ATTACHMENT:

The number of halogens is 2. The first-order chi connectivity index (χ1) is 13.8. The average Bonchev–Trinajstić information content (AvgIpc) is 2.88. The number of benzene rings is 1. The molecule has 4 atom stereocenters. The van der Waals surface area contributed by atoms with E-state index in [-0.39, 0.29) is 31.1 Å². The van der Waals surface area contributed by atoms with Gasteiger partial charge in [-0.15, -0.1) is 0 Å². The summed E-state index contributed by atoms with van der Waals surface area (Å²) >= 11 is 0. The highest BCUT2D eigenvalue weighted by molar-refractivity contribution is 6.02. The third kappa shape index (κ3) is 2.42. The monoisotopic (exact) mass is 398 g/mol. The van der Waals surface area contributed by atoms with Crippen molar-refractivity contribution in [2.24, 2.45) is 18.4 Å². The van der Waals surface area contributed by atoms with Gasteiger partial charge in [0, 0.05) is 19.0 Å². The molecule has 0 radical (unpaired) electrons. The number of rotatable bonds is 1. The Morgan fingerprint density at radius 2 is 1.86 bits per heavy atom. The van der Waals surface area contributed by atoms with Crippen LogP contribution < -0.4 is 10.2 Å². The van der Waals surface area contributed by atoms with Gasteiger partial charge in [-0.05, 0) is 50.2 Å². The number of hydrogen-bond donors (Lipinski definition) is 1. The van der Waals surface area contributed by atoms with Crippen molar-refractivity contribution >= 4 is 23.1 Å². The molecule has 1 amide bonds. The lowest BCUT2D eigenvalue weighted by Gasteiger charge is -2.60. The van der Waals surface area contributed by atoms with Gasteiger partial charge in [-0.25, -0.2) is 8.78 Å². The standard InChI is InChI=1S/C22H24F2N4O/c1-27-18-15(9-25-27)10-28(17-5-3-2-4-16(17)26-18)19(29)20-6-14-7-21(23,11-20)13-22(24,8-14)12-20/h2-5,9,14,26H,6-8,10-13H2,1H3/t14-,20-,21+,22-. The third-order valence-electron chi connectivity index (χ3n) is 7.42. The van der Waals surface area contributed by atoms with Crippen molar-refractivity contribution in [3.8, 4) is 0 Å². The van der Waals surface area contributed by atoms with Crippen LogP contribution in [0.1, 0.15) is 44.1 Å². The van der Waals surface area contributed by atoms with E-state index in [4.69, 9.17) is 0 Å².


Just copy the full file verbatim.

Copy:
The number of halogens is 2. The first-order chi connectivity index (χ1) is 13.8. The average Bonchev–Trinajstić information content (AvgIpc) is 2.88. The number of benzene rings is 1. The molecule has 4 atom stereocenters. The van der Waals surface area contributed by atoms with E-state index in [-0.39, 0.29) is 31.1 Å². The van der Waals surface area contributed by atoms with Gasteiger partial charge in [-0.15, -0.1) is 0 Å². The summed E-state index contributed by atoms with van der Waals surface area (Å²) >= 11 is 0. The highest BCUT2D eigenvalue weighted by molar-refractivity contribution is 6.02. The third kappa shape index (κ3) is 2.42. The monoisotopic (exact) mass is 398 g/mol. The van der Waals surface area contributed by atoms with Crippen molar-refractivity contribution in [2.24, 2.45) is 18.4 Å². The van der Waals surface area contributed by atoms with Gasteiger partial charge in [0, 0.05) is 19.0 Å². The molecule has 0 radical (unpaired) electrons. The number of rotatable bonds is 1. The Morgan fingerprint density at radius 2 is 1.86 bits per heavy atom. The van der Waals surface area contributed by atoms with Crippen LogP contribution < -0.4 is 10.2 Å². The van der Waals surface area contributed by atoms with Gasteiger partial charge in [-0.05, 0) is 50.2 Å². The number of hydrogen-bond donors (Lipinski definition) is 1. The van der Waals surface area contributed by atoms with Crippen molar-refractivity contribution >= 4 is 23.1 Å². The molecule has 1 amide bonds. The lowest BCUT2D eigenvalue weighted by Gasteiger charge is -2.60. The van der Waals surface area contributed by atoms with Gasteiger partial charge in [-0.25, -0.2) is 8.78 Å². The standard InChI is InChI=1S/C22H24F2N4O/c1-27-18-15(9-25-27)10-28(17-5-3-2-4-16(17)26-18)19(29)20-6-14-7-21(23,11-20)13-22(24,8-14)12-20/h2-5,9,14,26H,6-8,10-13H2,1H3/t14-,20-,21+,22-. The third-order valence-electron chi connectivity index (χ3n) is 7.42. The van der Waals surface area contributed by atoms with Crippen molar-refractivity contribution in [3.8, 4) is 0 Å². The van der Waals surface area contributed by atoms with Crippen LogP contribution in [0.1, 0.15) is 44.1 Å². The van der Waals surface area contributed by atoms with E-state index in [4.69, 9.17) is 0 Å².